Little is known internationally about return to prison from in-patient psychiatric services, including: circumstances leading to return, aftercare services and subsequent patient outcomes.
To examine and describe: (a) circumstances leading to return to prison from medium secure services; (b) available aftercare and early outcomes of returned persons; and (c) implications for policy development.
Prospective cohort design with all patients (n = 96) returned to prisons from 33 National Health Service (NHS) medium secure services over a 6-month period in England and Wales. Follow-up was conducted for 1 year post-remittal, across 60 prisons.
Less than 20% of patients with legal entitlement to section 117 aftercare under the Mental Health Act 1983 were receiving care managed/delivered via the care programme approach. Subsequent pathways included: inter-prison transfer (30%), use of the Assessment, Care in Custody and Teamwork process (49%), referral to secure services (21%) and community release (30%). Less than half of community releases were referred to a community mental health team.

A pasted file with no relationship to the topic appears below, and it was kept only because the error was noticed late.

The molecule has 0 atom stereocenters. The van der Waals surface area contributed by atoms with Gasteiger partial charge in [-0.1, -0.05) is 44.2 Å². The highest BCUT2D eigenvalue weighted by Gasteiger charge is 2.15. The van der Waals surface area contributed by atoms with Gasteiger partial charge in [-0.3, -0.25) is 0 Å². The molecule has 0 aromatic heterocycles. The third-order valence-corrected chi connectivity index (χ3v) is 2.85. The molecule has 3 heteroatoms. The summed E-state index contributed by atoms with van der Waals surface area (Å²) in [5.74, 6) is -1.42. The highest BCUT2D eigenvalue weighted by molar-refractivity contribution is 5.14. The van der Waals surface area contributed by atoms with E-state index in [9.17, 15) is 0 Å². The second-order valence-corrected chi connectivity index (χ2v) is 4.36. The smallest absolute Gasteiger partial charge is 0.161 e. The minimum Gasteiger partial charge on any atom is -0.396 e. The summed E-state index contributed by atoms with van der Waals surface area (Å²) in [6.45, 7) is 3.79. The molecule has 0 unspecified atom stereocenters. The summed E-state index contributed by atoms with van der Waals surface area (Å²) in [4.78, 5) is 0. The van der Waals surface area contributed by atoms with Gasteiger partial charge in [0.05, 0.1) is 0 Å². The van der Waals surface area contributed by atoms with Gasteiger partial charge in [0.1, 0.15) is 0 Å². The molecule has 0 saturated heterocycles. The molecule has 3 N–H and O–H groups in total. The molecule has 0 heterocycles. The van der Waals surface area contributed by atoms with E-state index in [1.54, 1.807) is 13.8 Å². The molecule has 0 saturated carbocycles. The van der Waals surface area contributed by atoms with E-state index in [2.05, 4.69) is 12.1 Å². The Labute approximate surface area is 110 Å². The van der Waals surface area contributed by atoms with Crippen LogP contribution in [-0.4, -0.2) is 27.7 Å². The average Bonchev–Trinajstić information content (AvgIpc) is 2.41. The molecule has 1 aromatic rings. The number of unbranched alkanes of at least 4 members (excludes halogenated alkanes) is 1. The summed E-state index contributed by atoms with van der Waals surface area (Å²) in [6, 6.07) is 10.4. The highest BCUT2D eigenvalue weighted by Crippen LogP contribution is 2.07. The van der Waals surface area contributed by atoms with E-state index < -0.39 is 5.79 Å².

Findings suggest that persons returned to prison are a vulnerable group of patients, many of whom require intervention (e.g. enhanced monitoring, admission to a healthcare wing, readmission to secure mental health services) on return to prison in the absence of targeted aftercare services. More robust guidance for discharge and aftercare planning procedures for persons remitted to prison should be developed to ensure that the benefits of in-patient admission are maintained and that individuals’ legal rights to ongoing aftercare are upheld.